Book review: StandOut — The Groundbreaking New Strengths Assessment from the Leader of the Strengths Revolution
This review originally ran in the Oct. 11 edition of The Hamilton Spectator.
Michael Jordan the basketball player was arguably the best to ever play the game.
Jordan the baseball player? Not so much.
Air Jordan stunned the sports world when he retired during the 1993-94 season to pursue his dream of becoming a professional baseball player.
Jordan got off to an inauspicious start, hitting just .202 with the minor league Birmingham Barons. By the end of the season, he was batting .252.
His manager said that with more work, Jordan could someday make it to The Show as a journeyman player.
After a less than stellar season in the minors, Jordan returned to basketball and led the Chicago Bulls to three more championships.
Jordan wisely opted to return to what author Marcus Buckingham calls our strengths zone. All of us have one. Within this zone is where we do our best work and do it better than the rest. It’s also where we’re our most innovative and productive.
“We each have specific areas where we consistently stand out, where we can do things, see things, understand things and learn things better and faster than ten thousand other people can,” says the leader of the strengths revolution.
Straying from our strengths zone can be problematic. Our stand out performance quickly deteriorates into something less than pedestrian. We go from being an all-star to journeyman player in a supporting role.
“This doesn’t mean you shouldn’t experiment with new positions or stretch yourself with new challenges,” says Buckingham. “You should. But when you do, know that, consciously or not, you will bring your particular brand of genius with you.”
To find your zone, Buckingham has drawn on 20 years of research to come up with what he calls nine strength roles. These roles combine the most common and powerful themes related to talent.
There are advisor and connector roles. Equalizers and creators. Influencers and pioneers. Providers, stimulators and teachers. Two of these roles will be dominant in how we work with others and approach our work.
Buckingham defines each role and highlights when we’re at our most powerful in these roles. He suggests how to make an immediate impact, how to manage and lead and take your performance to the next level. There are also helpful pointers on what to watch out for so you don’t turn your strength into a weakness by alienating and annoying your colleagues, bosses and direct reports.
Through the wonders of an online assessment, Buckingham will reveal your top two roles. “These two strength roles are where you will make your greatest contribution. They are your edge – where you will have a natural advantage over everyone else. And they are your multiplier – you will most quickly learn and improve upon any innovations, techniques or best practices that complement these two roles.”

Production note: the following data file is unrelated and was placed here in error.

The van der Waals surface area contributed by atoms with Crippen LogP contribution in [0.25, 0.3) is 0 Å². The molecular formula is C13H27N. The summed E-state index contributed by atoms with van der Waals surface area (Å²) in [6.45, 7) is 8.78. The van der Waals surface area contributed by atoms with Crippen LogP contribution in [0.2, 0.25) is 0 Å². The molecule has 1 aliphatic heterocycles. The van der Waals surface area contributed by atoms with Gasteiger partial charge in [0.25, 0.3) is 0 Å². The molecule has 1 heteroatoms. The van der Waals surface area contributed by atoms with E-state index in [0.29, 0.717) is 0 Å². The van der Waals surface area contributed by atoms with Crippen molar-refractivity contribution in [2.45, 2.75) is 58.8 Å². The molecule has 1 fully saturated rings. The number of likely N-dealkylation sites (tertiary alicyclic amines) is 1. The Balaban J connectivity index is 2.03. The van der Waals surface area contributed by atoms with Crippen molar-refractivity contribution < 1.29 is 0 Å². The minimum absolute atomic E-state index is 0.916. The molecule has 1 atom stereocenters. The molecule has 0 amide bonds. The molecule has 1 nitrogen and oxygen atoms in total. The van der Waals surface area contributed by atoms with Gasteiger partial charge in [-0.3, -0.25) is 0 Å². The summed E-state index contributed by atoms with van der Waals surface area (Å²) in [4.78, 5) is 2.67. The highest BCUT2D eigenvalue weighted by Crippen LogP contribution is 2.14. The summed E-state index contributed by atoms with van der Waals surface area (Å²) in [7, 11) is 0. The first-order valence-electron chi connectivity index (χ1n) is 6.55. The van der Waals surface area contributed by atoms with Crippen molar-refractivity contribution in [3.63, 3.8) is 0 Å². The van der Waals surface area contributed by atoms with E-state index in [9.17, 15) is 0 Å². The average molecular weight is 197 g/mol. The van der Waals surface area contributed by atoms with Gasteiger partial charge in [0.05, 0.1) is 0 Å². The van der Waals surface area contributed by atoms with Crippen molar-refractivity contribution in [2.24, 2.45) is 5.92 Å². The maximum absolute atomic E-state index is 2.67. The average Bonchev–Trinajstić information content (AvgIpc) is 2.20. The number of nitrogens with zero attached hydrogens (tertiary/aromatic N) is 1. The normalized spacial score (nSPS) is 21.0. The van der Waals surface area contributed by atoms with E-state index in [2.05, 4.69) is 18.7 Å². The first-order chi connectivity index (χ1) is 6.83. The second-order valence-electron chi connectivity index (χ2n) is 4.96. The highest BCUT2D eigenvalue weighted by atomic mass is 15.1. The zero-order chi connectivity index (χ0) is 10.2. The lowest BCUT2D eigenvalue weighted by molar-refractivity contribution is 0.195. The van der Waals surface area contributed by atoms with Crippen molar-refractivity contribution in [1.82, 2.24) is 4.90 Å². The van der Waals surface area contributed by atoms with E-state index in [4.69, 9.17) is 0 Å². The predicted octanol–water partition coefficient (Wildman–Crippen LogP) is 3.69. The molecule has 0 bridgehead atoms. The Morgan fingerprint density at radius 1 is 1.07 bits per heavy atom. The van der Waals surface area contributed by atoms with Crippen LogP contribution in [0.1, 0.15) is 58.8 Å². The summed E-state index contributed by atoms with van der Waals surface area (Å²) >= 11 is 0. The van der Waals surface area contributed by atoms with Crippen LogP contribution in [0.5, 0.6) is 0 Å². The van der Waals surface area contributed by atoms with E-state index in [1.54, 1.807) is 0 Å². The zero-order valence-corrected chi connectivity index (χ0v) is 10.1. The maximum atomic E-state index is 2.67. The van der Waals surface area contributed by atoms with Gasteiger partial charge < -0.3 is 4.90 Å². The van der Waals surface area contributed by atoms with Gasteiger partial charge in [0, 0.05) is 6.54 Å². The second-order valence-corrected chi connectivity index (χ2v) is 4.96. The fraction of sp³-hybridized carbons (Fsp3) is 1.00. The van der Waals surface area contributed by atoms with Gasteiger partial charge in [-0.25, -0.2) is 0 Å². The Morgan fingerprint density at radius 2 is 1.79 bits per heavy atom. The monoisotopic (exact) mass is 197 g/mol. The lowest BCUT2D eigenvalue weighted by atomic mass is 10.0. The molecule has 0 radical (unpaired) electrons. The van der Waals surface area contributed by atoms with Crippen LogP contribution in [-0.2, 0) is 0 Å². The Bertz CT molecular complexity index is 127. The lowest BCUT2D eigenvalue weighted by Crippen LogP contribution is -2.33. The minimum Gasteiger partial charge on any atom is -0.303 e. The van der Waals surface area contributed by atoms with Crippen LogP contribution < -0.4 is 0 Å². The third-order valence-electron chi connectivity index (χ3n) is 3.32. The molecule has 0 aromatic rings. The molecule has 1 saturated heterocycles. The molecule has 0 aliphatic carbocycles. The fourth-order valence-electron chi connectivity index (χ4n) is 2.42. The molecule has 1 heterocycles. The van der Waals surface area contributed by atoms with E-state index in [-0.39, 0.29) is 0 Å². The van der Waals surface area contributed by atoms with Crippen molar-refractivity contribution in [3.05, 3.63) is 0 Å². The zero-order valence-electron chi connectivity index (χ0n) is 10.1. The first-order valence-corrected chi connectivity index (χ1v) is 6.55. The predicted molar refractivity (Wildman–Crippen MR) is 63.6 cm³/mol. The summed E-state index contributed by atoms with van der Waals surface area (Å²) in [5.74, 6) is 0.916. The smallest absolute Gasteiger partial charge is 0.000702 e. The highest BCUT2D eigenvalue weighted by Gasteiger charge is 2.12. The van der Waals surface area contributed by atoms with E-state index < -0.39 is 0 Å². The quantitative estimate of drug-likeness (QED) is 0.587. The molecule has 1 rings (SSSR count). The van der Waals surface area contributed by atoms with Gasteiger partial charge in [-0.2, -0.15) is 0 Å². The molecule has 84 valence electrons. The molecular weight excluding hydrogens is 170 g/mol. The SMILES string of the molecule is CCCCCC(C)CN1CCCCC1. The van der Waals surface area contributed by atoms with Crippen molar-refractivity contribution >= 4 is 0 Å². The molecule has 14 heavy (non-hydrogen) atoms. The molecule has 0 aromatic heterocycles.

The assessment takes about 15 minutes to complete and walks you through a series of scenarios. For each scenario, you have 45 seconds to choose one of four possible responses. There’s no right or wrong or obvious answers.
To get a sense of the test, here’s one of the scenarios. A new teammate comes to you really excited about an idea she is sure will help your team excel. What do you do?
Do you run her idea by the rest of the team to see what they think?
Do you ask some challenging questions to see if she’s thought through her idea?
Do you highlight what’s great about the idea and help her build on it?
Or do you try out the idea and see if it works?
Buckingham says the assessment won’t reveal how well you know yourself. But it will reveal how you come across to others and when you’re at the top of your game. “When your read your results, keep your mind open to the possibility that, no matter how you see yourself, this is how others see you.”
Having read the book, I was pretty confident I knew my top two strength roles heading into the assessment. My test results told a different story, flagging two other roles that in hindsight are a pretty accurate read of my strengths.
If you’re not in the zone and clueless about what sets you apart, Buckingham can help you find your way. Knowing what you’re great at and playing to your strengths is your best bet for becoming an all-star at work and loving what you do for a living.
The choice is yours. You can spend more time at work doing the equivalent of highlight reel slam dunks from the free throw line or you can waste your time grounding out and striking out at the plate.